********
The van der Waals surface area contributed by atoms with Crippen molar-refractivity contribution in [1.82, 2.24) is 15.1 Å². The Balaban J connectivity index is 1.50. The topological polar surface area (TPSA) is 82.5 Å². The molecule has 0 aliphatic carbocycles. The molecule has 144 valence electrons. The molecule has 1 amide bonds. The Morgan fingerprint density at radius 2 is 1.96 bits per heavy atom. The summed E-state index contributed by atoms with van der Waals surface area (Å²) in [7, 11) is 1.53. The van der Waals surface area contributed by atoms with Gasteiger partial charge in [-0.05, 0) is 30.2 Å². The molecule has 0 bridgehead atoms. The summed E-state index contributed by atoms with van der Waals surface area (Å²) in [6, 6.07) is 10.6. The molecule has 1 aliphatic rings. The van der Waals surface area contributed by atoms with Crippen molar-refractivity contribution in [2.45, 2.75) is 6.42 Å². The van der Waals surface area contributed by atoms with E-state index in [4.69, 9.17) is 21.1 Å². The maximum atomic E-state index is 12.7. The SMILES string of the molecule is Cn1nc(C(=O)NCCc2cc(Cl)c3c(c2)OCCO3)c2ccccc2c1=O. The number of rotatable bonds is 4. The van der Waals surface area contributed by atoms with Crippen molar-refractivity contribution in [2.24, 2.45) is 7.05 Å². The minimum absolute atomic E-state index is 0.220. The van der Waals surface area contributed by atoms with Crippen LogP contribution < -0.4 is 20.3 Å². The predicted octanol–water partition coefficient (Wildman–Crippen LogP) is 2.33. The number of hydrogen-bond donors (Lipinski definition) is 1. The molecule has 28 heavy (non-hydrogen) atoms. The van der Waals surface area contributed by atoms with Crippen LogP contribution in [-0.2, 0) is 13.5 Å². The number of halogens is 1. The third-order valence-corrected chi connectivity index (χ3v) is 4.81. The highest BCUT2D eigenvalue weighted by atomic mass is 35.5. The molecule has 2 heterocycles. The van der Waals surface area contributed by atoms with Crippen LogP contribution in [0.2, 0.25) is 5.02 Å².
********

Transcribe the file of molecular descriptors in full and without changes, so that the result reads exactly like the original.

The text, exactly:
The van der Waals surface area contributed by atoms with Crippen molar-refractivity contribution in [1.82, 2.24) is 15.1 Å². The Balaban J connectivity index is 1.50. The topological polar surface area (TPSA) is 82.5 Å². The molecule has 0 aliphatic carbocycles. The molecule has 144 valence electrons. The molecule has 1 amide bonds. The Morgan fingerprint density at radius 2 is 1.96 bits per heavy atom. The summed E-state index contributed by atoms with van der Waals surface area (Å²) in [7, 11) is 1.53. The van der Waals surface area contributed by atoms with Gasteiger partial charge in [-0.05, 0) is 30.2 Å². The molecule has 0 bridgehead atoms. The summed E-state index contributed by atoms with van der Waals surface area (Å²) in [6, 6.07) is 10.6. The molecule has 1 aliphatic rings. The van der Waals surface area contributed by atoms with Crippen molar-refractivity contribution in [2.45, 2.75) is 6.42 Å². The van der Waals surface area contributed by atoms with E-state index in [4.69, 9.17) is 21.1 Å². The maximum atomic E-state index is 12.7. The SMILES string of the molecule is Cn1nc(C(=O)NCCc2cc(Cl)c3c(c2)OCCO3)c2ccccc2c1=O. The number of rotatable bonds is 4. The van der Waals surface area contributed by atoms with Crippen molar-refractivity contribution in [2.24, 2.45) is 7.05 Å². The minimum absolute atomic E-state index is 0.220. The van der Waals surface area contributed by atoms with Crippen LogP contribution < -0.4 is 20.3 Å². The predicted octanol–water partition coefficient (Wildman–Crippen LogP) is 2.33. The number of hydrogen-bond donors (Lipinski definition) is 1. The molecule has 28 heavy (non-hydrogen) atoms. The van der Waals surface area contributed by atoms with Crippen LogP contribution in [-0.2, 0) is 13.5 Å². The number of halogens is 1. The third-order valence-corrected chi connectivity index (χ3v) is 4.81. The highest BCUT2D eigenvalue weighted by atomic mass is 35.5. The molecule has 2 heterocycles. The van der Waals surface area contributed by atoms with Crippen LogP contribution in [0.2, 0.25) is 5.02 Å².